The MV Kawau Isle looks conspicuous as she pootles into Auckland’s busy Downtown Ferry Terminal. All the other boats buzzing in and out are high-speed catamarans and ferries. We file onboard the elegant green and white wooden cruiser and she putters slowly away from the wharf into Auckland Harbour. The sleek catamarans all turn right, roaring off in a cloud of diesel fumes towards the islands of Waiheke and Rangitoto. We, on the other hand, turn left and take the river less travelled.
Sydney Morning Herald & The Age, Australia – January 9, 2016
If Hollywood ever makes a biopic about an albatross (don’t rule it out), Grandma would be the obvious choice. Most albatrosses have one mate and live for around 40 years. Grandma, however, had five husbands (three of whom she outlived and one she married twice) and gave birth to her last chick aged 62.
Grandma is something of a legend at the Royal Albatross Centre, a complex at the end of New Zealand’s Otago Peninsula that protects the world’s only mainland breeding colony of these magnificent seabirds. Royal albatrosses usually only breed on islands but for some reason a group has chosen the tip of this 20-kilometre-long finger of land near Dunedin in the South Island to return to year after year.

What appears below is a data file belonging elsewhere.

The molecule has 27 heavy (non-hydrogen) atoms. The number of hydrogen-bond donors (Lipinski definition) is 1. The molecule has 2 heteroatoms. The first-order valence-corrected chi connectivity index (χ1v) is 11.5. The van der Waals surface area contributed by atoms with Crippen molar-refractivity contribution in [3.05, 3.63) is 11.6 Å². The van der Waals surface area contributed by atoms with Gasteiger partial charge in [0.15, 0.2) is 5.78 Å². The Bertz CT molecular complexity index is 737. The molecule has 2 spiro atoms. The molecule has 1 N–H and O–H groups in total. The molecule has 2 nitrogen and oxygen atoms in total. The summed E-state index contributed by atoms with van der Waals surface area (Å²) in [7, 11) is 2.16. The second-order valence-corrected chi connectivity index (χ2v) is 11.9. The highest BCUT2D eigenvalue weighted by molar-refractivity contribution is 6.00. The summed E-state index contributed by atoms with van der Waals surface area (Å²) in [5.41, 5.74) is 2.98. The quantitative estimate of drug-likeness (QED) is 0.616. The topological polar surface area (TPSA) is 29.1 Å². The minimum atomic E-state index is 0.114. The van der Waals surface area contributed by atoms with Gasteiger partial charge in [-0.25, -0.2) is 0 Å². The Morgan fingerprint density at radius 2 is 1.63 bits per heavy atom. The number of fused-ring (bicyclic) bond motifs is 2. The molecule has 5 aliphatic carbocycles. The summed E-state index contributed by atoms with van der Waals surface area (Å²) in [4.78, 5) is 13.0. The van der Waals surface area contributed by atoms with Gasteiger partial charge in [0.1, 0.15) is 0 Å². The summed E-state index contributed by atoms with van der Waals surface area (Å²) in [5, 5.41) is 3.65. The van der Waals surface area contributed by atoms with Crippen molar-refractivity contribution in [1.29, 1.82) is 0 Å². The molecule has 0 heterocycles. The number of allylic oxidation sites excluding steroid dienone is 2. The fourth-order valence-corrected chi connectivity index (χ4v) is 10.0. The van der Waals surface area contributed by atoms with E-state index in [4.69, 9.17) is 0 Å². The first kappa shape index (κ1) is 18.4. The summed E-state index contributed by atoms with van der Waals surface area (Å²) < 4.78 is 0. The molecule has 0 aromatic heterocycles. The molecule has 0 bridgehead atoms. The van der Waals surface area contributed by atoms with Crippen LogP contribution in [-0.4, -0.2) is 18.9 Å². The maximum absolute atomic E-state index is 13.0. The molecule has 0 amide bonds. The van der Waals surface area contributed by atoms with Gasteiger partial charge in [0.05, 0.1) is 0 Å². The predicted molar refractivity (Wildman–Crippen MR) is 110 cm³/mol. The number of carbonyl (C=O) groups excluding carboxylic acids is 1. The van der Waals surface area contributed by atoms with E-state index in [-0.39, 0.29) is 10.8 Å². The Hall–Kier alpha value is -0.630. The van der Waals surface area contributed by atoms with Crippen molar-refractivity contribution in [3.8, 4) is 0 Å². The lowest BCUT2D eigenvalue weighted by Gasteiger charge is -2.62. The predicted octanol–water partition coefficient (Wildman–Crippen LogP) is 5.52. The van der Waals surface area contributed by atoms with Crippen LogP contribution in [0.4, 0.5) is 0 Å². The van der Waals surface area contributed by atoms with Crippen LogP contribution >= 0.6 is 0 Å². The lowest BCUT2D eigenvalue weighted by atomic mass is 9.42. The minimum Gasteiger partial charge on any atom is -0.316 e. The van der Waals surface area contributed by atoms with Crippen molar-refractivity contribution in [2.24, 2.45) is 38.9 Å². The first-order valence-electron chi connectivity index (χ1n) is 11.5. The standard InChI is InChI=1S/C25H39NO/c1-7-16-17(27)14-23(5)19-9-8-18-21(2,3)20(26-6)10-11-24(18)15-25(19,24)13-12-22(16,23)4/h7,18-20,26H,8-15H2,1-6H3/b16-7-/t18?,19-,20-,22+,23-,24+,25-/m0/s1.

Sydney Morning Herald & The Age, Australia – May 30, 2015
“English wine”, much like “English summer”, is an expression normally followed by a punchline. I spent my formative years in England and can’t ever recall seeing English wine on a restaurant menu.
So it was with genuine astonishment that I discovered during a recent visit that England and Wales are home to 470 wineries. Even more surprising is that a lot of the wine is bloody good. So good it’s winning awards and being exported all over the world.
The majority of vineyards are clustered within the southern counties of Kent and Sussex, creating the intriguing possibility of an English wine tour. Here are six to wet your whistle.
Sydney Morning Herald & The Age, Australia – May 9, 2015
“Do you like wearing a skirt?” asks Sarah. “Only at weekends,” I reply, nervously. I pull on the waterproof spray skirt while apprehensively eyeing up the not inconsiderable distance between us and our destination. As the crow flies it’s five kilometres from St Heliers Beach in Auckland to Rangitoto Island in the Hauraki Gulf. Easy peasy for a crow; less straightforward in a kayak.
There are eight of us on this Auckland Sea Kayaks sunset tour in four double kayaks. I’m sharing with my sister, which should be interesting given the secret to kayaking is teamwork. She’s already commandeered the front seat so I’m relegated to the back and have been instructed to steer.